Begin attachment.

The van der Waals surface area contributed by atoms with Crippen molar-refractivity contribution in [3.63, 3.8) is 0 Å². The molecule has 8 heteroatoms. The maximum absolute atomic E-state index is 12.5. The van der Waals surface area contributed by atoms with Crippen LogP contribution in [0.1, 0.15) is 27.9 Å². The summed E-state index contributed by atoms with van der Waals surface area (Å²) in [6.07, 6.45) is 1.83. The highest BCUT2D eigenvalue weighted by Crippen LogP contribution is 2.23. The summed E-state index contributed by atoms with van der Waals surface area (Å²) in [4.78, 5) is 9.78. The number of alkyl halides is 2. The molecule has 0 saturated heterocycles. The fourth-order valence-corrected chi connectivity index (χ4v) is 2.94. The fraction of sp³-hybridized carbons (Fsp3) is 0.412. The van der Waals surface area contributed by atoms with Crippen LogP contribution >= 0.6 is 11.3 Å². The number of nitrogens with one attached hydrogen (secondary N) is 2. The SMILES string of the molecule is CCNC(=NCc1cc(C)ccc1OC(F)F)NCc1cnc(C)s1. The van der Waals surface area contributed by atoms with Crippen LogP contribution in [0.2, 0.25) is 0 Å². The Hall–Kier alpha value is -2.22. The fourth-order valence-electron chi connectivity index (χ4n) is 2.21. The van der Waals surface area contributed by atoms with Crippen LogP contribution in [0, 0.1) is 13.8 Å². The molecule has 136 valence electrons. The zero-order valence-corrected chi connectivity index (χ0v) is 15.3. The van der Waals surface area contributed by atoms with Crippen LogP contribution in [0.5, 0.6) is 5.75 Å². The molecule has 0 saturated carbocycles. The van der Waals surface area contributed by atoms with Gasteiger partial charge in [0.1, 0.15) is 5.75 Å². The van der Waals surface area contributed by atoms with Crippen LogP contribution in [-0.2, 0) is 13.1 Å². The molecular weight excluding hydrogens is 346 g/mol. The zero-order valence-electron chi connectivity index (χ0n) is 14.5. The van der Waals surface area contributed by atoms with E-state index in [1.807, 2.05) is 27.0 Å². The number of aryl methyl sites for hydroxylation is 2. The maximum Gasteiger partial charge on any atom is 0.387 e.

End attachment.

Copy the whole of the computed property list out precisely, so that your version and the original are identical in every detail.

The van der Waals surface area contributed by atoms with Crippen molar-refractivity contribution in [3.63, 3.8) is 0 Å². The molecule has 8 heteroatoms. The maximum absolute atomic E-state index is 12.5. The van der Waals surface area contributed by atoms with Crippen LogP contribution in [0.1, 0.15) is 27.9 Å². The summed E-state index contributed by atoms with van der Waals surface area (Å²) in [6.07, 6.45) is 1.83. The highest BCUT2D eigenvalue weighted by Crippen LogP contribution is 2.23. The summed E-state index contributed by atoms with van der Waals surface area (Å²) in [4.78, 5) is 9.78. The number of alkyl halides is 2. The molecule has 0 saturated heterocycles. The fourth-order valence-corrected chi connectivity index (χ4v) is 2.94. The fraction of sp³-hybridized carbons (Fsp3) is 0.412. The van der Waals surface area contributed by atoms with Crippen LogP contribution >= 0.6 is 11.3 Å². The number of nitrogens with one attached hydrogen (secondary N) is 2. The SMILES string of the molecule is CCNC(=NCc1cc(C)ccc1OC(F)F)NCc1cnc(C)s1. The van der Waals surface area contributed by atoms with Crippen LogP contribution in [0.2, 0.25) is 0 Å². The Hall–Kier alpha value is -2.22. The fourth-order valence-electron chi connectivity index (χ4n) is 2.21. The van der Waals surface area contributed by atoms with Crippen LogP contribution in [0, 0.1) is 13.8 Å². The molecule has 136 valence electrons. The zero-order valence-corrected chi connectivity index (χ0v) is 15.3. The van der Waals surface area contributed by atoms with Crippen LogP contribution in [0.5, 0.6) is 5.75 Å². The molecule has 0 saturated carbocycles. The van der Waals surface area contributed by atoms with Gasteiger partial charge in [0.1, 0.15) is 5.75 Å². The van der Waals surface area contributed by atoms with Crippen LogP contribution in [-0.2, 0) is 13.1 Å². The molecular weight excluding hydrogens is 346 g/mol. The zero-order valence-electron chi connectivity index (χ0n) is 14.5. The van der Waals surface area contributed by atoms with E-state index in [1.807, 2.05) is 27.0 Å². The number of aryl methyl sites for hydroxylation is 2. The maximum Gasteiger partial charge on any atom is 0.387 e.